Can you remember a blissful evening when you sat outside with your close family and friends chatting and laughing the night away? There’s no word to describe this experience in English. But there is in Arabic: samar.
Tim Lomas, Ph.D., a positive psychology lecturer at the University of East London, went to see a session at the annual International Positive Psychology Association symposium in Orlando in 2015. He came away completely mesmerized. The speaker, Finnish researcher Emilia Lahti, was discussing the concept of sisu, or the word for someone who has “extraordinary determination in the face of adversity.”
“She was describing it as this psychological skill or quality that was very integral to Finnish culture and their identity,” Lomas says. She discussed how, despite being a Finnish word, it was a trait all people, regardless of their native tongue, could possess or cultivate.
“Words can draw us to explore new dimensions of experience.”
Lomas began thinking more deeply about untranslatable words. “It opened my horizons to think about how there are lots of ideas that we don’t necessarily have in England, where I’m from, or in the English language, and these other philosophies and ways of thinking and being.”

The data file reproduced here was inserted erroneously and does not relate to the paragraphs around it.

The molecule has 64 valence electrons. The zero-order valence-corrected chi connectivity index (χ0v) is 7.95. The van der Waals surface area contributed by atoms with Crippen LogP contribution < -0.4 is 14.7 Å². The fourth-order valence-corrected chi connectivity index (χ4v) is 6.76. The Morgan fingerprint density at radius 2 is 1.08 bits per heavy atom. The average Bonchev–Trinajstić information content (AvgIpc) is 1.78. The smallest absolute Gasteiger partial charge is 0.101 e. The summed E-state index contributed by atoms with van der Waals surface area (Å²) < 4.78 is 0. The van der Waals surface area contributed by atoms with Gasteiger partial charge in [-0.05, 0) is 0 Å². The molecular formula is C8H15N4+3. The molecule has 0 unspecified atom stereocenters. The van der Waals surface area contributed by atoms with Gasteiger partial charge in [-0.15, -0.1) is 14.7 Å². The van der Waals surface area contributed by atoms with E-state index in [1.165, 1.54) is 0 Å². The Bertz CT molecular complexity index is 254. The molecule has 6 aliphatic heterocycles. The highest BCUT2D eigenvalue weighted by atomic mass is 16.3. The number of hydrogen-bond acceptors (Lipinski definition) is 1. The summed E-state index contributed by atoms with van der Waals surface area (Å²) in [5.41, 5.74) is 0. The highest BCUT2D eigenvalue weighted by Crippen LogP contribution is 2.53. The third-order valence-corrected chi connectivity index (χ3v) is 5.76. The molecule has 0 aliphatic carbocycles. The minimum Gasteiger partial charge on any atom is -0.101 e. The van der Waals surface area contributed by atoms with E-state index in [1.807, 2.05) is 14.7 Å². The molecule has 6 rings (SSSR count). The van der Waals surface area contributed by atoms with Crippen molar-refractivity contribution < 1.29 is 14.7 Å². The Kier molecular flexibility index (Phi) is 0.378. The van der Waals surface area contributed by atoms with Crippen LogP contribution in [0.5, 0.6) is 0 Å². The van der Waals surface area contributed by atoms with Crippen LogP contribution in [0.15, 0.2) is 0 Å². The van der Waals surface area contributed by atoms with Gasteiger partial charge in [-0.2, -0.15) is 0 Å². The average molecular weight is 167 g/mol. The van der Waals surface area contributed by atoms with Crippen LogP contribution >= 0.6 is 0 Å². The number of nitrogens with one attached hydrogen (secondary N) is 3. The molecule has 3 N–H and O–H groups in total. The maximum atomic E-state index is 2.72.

He returned to England with an idea: To create a database of meaningful, positive words for feelings, character traits and relationships that are untranslatable in English. He wrote a paper on the topic published in The Journal of Positive Psychology that contained just over 200 words. The paper drew attention in the positive psychology and linguistics communities, and people began sharing their ideas for words to include in the database with Lomas. In 2016 The Positive Lexicography Project was born.
The database now contains 800 words. Through personal research and referrals from friends and colleagues, Lomas discovered around 300 of them. The rest were shared by strangers across the world. His primary goal is to help people better express emotions and feelings they’ve experienced but might not have been able to put into words. He also hopes that people will be intrigued by words that describe feelings they’ve never experienced, and that they might be inspired to explore those emotions.
“I think it can help us develop more awareness and have better conceptualization of almost any experience,” Lomas says. “Words can draw us to explore new dimensions of experience.”
Test your knowledge from a sampling of our favorite words from The Positive Lexicography Project:
This article originally appeared in the June 2017 issue of SUCCESS magazine.
Photo by SNeG17/Shutterstock.com
Jamie Friedlander is a freelance writer based in Chicago and the former features editor of SUCCESS magazine. Her work has been published in The Cut, VICE, Inc., The Chicago Tribune and Business Insider, among other publications. When she's not writing, she can usually be found drinking matcha tea into excess, traveling somewhere new with her husband or surfing Etsy late into the night.